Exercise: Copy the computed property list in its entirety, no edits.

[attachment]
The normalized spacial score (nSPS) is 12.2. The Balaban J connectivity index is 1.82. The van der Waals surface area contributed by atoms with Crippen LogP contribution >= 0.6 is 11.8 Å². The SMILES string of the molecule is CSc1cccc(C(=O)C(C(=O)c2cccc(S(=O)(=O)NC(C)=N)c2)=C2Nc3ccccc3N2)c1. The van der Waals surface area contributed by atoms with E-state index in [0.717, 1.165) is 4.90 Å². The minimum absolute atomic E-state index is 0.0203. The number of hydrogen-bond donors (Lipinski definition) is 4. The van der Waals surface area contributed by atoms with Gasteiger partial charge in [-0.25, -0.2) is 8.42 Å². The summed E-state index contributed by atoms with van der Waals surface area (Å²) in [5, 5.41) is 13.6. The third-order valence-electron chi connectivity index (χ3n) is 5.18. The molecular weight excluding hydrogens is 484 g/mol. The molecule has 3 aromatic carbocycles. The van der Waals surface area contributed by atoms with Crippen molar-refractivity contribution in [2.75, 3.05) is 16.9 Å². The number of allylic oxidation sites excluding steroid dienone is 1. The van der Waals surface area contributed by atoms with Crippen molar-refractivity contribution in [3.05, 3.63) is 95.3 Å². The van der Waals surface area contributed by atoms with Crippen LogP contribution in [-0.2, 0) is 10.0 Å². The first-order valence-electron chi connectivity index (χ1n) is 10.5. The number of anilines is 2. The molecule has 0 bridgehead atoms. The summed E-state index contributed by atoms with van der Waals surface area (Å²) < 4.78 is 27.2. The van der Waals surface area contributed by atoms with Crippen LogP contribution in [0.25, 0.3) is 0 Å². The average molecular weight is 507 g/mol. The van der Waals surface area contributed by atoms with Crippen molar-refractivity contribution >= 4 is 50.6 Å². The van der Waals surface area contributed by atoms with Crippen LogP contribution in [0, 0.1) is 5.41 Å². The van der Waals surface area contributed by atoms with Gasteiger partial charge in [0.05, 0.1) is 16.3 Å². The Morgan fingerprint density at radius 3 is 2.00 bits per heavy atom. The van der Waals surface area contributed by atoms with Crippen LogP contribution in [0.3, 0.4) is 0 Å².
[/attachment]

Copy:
The normalized spacial score (nSPS) is 12.2. The Balaban J connectivity index is 1.82. The van der Waals surface area contributed by atoms with Crippen LogP contribution >= 0.6 is 11.8 Å². The SMILES string of the molecule is CSc1cccc(C(=O)C(C(=O)c2cccc(S(=O)(=O)NC(C)=N)c2)=C2Nc3ccccc3N2)c1. The van der Waals surface area contributed by atoms with E-state index in [0.717, 1.165) is 4.90 Å². The minimum absolute atomic E-state index is 0.0203. The number of hydrogen-bond donors (Lipinski definition) is 4. The van der Waals surface area contributed by atoms with Gasteiger partial charge in [-0.25, -0.2) is 8.42 Å². The summed E-state index contributed by atoms with van der Waals surface area (Å²) in [5, 5.41) is 13.6. The third-order valence-electron chi connectivity index (χ3n) is 5.18. The molecular weight excluding hydrogens is 484 g/mol. The molecule has 3 aromatic carbocycles. The van der Waals surface area contributed by atoms with Crippen molar-refractivity contribution in [2.75, 3.05) is 16.9 Å². The number of allylic oxidation sites excluding steroid dienone is 1. The van der Waals surface area contributed by atoms with Crippen molar-refractivity contribution in [3.05, 3.63) is 95.3 Å². The van der Waals surface area contributed by atoms with Crippen LogP contribution in [-0.2, 0) is 10.0 Å². The first-order valence-electron chi connectivity index (χ1n) is 10.5. The number of anilines is 2. The molecule has 0 bridgehead atoms. The summed E-state index contributed by atoms with van der Waals surface area (Å²) < 4.78 is 27.2. The van der Waals surface area contributed by atoms with Crippen LogP contribution in [0.25, 0.3) is 0 Å². The average molecular weight is 507 g/mol. The van der Waals surface area contributed by atoms with Crippen molar-refractivity contribution >= 4 is 50.6 Å². The van der Waals surface area contributed by atoms with Crippen LogP contribution in [0, 0.1) is 5.41 Å². The van der Waals surface area contributed by atoms with Gasteiger partial charge in [0.05, 0.1) is 16.3 Å². The Morgan fingerprint density at radius 3 is 2.00 bits per heavy atom. The van der Waals surface area contributed by atoms with Crippen LogP contribution in [0.3, 0.4) is 0 Å².